Histone Deacetylase Inhibitors in Cancer Treatment: A Review of the Clinical Toxicity and the Modulation of Gene Expression in Cancer Cells
Section for Hematology, The University of Bergen and Haukeland University Hospital, Bergen, Norway. Current pharmaceutical biotechnology
(Impact Factor: 2.51).
12/2007; 8(6):388-400. DOI: 10.2174/138920107783018417
Characterization of epigenetic events in carcinogenesis has led to the discovery of a new class of oncogenes and thereby a new class of therapeutic targets. Among the new therapeutic approaches are modulation of protein lysine acetylation through inhibition of histone deacetylases (HDACs). HDACs deacetylate histones as well as transcription factors and can modulate gene expression through both these mechanisms in normal and malignant cells. Furthermore, acetylation is an important posttranslational modulation of several proteins involved in the regulation of cell proliferation, differentiation and apoptosis in normal as well as cancer cells. Even though several HDAC inhibitors have been characterized in vitro, only a limited number of these agents are in clinical trials. Various HDAC inhibitors differ in their toxicity profile when comparing the side effects described in the available clinical studies of HDAC inhibition in the treatment of cancer. These drugs may also affect normal hematopoiesis; hematologic toxicity is common to many drugs but stimulation of hematopoiesis seems to occur for others. HDAC inhibitors usually affect <10% of the genes in cancer cells. Divergent effects of HDAC inhibition on the global gene expression profiles have been described when testing various cancer cells, and this is further complicated by altered HDAC expression induced by HDAC inhibitors. However, increased p21 expression seems to be a common characteristic for most studies, suggesting an important role of this molecule during HDAC inhibitory treatment. Even though the initial studies are encouraging, additional in vitro and in vivo pharmacological characterization is definitely needed.
Available from: Jiaqiu Li
- "There is also increasing evidence that aberrant DNA methylation is an important hallmark of CRC. The link between DNA methylation and CRC was first observed in 1983 when it was suggested that cancer cells occurred because of hypomethylation of their genomes . Genomic instability and loss of imprinting genes like IGF2 (insulin-like growth factor 2) may be both initiated by DNA hypomethylation [103, 104]. "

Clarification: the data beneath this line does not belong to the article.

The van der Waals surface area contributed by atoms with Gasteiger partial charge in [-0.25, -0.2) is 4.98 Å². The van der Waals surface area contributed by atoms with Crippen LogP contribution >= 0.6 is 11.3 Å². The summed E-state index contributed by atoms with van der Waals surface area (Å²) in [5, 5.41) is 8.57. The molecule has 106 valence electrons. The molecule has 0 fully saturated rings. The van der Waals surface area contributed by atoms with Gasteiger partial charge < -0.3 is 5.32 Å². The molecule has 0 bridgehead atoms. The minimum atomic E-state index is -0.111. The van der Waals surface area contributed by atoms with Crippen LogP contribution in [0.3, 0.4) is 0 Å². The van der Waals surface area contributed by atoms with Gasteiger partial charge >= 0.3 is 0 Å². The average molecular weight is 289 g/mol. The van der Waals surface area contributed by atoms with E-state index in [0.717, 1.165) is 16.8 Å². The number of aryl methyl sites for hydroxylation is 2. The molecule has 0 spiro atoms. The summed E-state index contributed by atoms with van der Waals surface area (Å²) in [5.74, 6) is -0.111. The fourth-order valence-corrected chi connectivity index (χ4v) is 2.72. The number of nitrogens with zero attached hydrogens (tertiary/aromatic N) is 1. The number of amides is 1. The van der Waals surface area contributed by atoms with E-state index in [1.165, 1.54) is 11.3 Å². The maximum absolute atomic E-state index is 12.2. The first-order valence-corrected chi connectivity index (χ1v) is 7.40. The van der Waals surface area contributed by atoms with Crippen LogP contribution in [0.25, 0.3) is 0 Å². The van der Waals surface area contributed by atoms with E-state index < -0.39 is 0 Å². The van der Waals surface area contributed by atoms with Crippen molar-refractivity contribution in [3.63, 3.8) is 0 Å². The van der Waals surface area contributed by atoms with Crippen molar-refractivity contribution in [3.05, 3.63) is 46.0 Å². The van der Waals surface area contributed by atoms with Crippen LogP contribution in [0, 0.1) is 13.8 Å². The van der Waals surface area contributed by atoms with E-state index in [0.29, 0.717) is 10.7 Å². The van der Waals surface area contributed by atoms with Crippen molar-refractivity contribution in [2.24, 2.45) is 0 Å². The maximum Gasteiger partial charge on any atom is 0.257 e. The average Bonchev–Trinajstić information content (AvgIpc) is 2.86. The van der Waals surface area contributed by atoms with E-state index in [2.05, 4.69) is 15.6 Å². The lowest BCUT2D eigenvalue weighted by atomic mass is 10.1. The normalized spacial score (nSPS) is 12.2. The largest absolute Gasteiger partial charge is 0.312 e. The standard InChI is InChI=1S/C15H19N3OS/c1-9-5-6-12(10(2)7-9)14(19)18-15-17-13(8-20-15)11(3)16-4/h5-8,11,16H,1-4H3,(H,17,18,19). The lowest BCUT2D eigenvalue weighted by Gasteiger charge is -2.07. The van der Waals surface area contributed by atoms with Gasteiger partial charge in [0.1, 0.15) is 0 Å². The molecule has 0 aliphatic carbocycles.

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ABSTRACT: Genetics and epigenetics coregulate the cancer initiation and progression. Epigenetic mechanisms include DNA methylation, histone modification, chromatin remodeling, and noncoding RNAs. Aberrant epigenetic modifications play a fundamental role in the formation of gastrointestinal cancers. Advances in epigenetics offer a better understanding of the carcinogenesis and provide new insights into the discovery of biomarkers for diagnosis, and prognosis prediction of human cancers. This review aims to overview the epigenetic aberrance and the clinical applications as biomarkers in gastrointestinal cancers mainly gastric cancer and colorectal cancer.
Available from: Lasse Evensen
- "Acute myeloid leukemia (AML) is an aggressive bone marrow malignancy and several studies have demonstrated that different types of bone marrow stromal cells support leukemogenesis, including the maintenance of leukemic stem/progenitor cells in osteoblast-containing endosteal niches and in endothelium-containing vascular niches in the bone marrow  . Studies of antileukemic drugs mainly focus on the pharmacological effects on the AML cell populations whereas pharmacological effects on the AML-supporting stromal cells are not so well characterized, especially not in studies of the low-toxicity disease-stabilizing therapeutic alternatives    . Several clinical studies have described an AML-stabilizing effect of valproic acid (VPA) in combination with all-trans retinoic acid (ATRA) and eventually cytotoxic drugs (e.g., Ara-C)         . "